year = "2019",
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language = "English",
pages = "425--425",

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T1 - Association rule analysis to evaluate frequent drug combinations associated with acute kidney injury in older adults

AU - Nishtala, Prasad

N1 - Nishtala, P. "Association Rule Analysis to Evaluate Frequent Drug Combinations Associated with Acute Kidney Injury in Older Adults." Pharmacoepidemiology and Drug Safety 28 (2019): 425. Web.

PY - 2019/8/1

Y1 - 2019/8/1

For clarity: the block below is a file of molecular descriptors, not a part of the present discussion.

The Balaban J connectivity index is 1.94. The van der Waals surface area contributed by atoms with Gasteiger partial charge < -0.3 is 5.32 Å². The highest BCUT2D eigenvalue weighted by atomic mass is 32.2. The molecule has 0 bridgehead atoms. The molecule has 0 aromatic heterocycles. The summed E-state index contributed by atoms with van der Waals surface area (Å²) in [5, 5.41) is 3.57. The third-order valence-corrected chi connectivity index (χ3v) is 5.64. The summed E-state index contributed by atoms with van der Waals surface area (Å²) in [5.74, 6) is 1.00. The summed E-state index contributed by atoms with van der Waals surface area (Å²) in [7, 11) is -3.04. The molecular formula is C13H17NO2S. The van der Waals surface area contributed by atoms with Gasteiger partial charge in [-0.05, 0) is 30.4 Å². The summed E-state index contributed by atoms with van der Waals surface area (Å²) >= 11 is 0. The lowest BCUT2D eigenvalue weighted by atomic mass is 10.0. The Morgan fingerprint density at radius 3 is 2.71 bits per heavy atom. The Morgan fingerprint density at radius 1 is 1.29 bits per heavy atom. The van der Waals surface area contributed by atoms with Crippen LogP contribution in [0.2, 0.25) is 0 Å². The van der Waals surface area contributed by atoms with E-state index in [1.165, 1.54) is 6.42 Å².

N2 - Title: Association rule analysis to evaluate frequent drug combinations associated with acute kidney injury in older adultsPrasad S Nishtala, PhD1; Te-yuan Chyou, PhD2. 1Department of Pharmacy and Pharmacology, University of Bath, Bath BA2 7AY, United Kingdom; 2 Department of Biochemistry, University of Otago, Dunedin, New ZealandBackground: Older adults are at an increased risk of AKI because of aging, multiple comorbidities, and polypharmacy.Objectives: The aim of this case-crossover study was to apply association rule analysis to ascertain drug combinations contributing to the risk of acute kidney injury (AKI) in adults aged 65 years and older.Method: We sourced a nationwide representative sample of New Zealanders aged ≥65 years from the pharmaceutical collections and hospital discharge information. Prescription records (2005-2015) of drugs of interest were sourced from New Zealand pharmaceutical collections (Pharms). We classified medication exposure, as a binary variable, at individual drug level belonging to medication classes including antimicrobials, antihistamines, diuretics, opioids, non-steroidal anti-inflammatory medications. Several studies have associated the drugs of interest from these medication classes with AKI in older adults. The first-time coded diagnosis of AKI was extracted from the National Minimal Dataset (NMDS). A unique patient identifier linked the prescription dataset to the event dataset, to set up a case-crossover cohort, indexed at the first AKI event. Association rules were then applied to identify frequent drug combinations in the case and the control periods (l-day with a 35-day washout period), and the association of AKI with each frequent drug combination was tested by computing a matched odds-ratio (MOR) and its 95% confidence interval (CI). Results: We identified 55747 individuals (mean age 82.14) from 2005 to 2014 with incident AKI and exposed to at least one of the drugs of interest. Association rules identified several drug classes including antimicrobials, nonsteroidal anti-inflammatory medications and opioids are associated with AKI. Association rules revealed that frequently used drug combinations associated with AKI are trimethoprim (MOR=1.68; 95%CI= [1.54-1.80]), ondansetron (MOR=1.43; 95%CI= [1.25-1.64]), codeine phosphate plus metoclopramide (MOR=1.37; 95%CI= [1.11-1.63]), and norfloxacin (MOR=1.24; 95%CI [1.05-1.42]).Conclusion: We applied association rules, a novel methodology, to big data to ascertain drug combinations associated with adverse drug events. Association rules uncovered previously implicated drug classes such as opioids and antibiotics that increase the risk of AKI in older adults. The finding that ondansetron increases the risk of AKI requires further investigation.Key words: medications; case-crossover; pharmacoepidemiology; older people, acute kidney injury; association rule analysis